[toggle title=”Learn More”]

Why Used?: Parabens are the most widely used preservative in cosmetics. They are also used as fragrance ingredients, but consumers won’t find that listed on the label. Fragrance recipes are considered trade secrets, so manufacturers are not required to disclose fragrance chemicals in the list of ingredients. An estimated 75 to 90 per cent of cosmetics contain parabens.

Why Harmful?: Parabens easily penetrate the skin and are suspected of interfering with hormone function (endocrine disruption). Parabens can mimic estrogen, the primary female sex hormone. In one study, parabens were detected in human breast cancer tissues, raising questions about a possible association between parabens in cosmetics and cancer. Parabens may also interfere with male reproductive functions. In addition, studies indicate that methylparaben applied on the skin reacts with UVB leading to increased skin aging and DNA damage.

Parabens occur naturally at low levels in certain foods, such as barley, strawberries, currents, vanilla, carrots and onions, although a synthetic preparation derived from petrochemicals is used in cosmetics. Parabens in foods are metabolized when eaten, making them less strongly estrogenic. In contrast, when applied to the skin and absorbed into the body, parabens in cosmetics bypass the metabolic process and enter the blood stream and body organs intact. It has been estimated that women are exposed to 50 mg per day of parabens from cosmetics. More research is needed concerning the resulting levels of parabens in people. Studies conducted by the U.S. Centers for Disease Control and Prevention (CDC) did find four different parabens in human urine samples, indicating exposure despite the very low levels in products.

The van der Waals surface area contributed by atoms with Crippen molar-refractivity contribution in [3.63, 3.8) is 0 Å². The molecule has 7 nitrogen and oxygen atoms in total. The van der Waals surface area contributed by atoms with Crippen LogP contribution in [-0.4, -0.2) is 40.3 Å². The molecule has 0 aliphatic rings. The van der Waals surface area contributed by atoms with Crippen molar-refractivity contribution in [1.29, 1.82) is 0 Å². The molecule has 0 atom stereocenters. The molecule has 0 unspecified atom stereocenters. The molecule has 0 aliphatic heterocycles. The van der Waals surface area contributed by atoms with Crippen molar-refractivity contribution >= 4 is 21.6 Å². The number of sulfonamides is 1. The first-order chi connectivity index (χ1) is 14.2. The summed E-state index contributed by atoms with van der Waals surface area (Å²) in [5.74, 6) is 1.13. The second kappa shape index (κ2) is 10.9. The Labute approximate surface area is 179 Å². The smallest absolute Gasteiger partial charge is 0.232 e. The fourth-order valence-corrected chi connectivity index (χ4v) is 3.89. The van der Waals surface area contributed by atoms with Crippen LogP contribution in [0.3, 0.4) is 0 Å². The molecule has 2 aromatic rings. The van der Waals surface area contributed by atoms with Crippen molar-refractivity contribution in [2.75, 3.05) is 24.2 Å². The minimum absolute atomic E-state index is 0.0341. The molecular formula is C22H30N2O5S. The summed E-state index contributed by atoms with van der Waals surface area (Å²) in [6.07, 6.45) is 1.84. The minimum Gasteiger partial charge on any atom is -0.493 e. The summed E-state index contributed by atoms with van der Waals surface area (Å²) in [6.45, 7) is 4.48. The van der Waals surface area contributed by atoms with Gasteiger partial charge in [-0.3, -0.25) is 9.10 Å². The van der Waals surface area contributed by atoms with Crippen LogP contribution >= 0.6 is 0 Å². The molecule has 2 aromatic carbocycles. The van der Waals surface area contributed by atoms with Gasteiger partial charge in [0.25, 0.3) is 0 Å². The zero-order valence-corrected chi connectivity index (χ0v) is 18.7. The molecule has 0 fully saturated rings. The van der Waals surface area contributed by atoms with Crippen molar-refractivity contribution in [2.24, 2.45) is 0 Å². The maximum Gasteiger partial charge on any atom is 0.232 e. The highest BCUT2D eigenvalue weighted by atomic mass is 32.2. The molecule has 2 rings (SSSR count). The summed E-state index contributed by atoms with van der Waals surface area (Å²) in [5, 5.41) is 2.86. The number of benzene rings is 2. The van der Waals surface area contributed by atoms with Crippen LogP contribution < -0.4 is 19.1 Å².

Regulatory Status: There are no restrictions on the use of parabens in cosmetics in Canada. International regulations are stronger. The European Union restricts the concentration of parabens in cosmetics.

Related Ingredients:
Methylparaben, butylparaben and propylparaben are some of the most common parabens in cosmetics. Other chemicals in this class generally have “paraben” in their names (e.g., isobutylparaben, ethylparaben, etc.).

[/toggle]

2. DEA, cocamide DEA and lauramide DEA (Related chemicals: MEA and TEA)

In creamy and foaming products such as moisturizer, shampoo. Can react to form cancer-causing nitrosamines. Harmful to fish and other wildlife.

[toggle title=”Learn More”]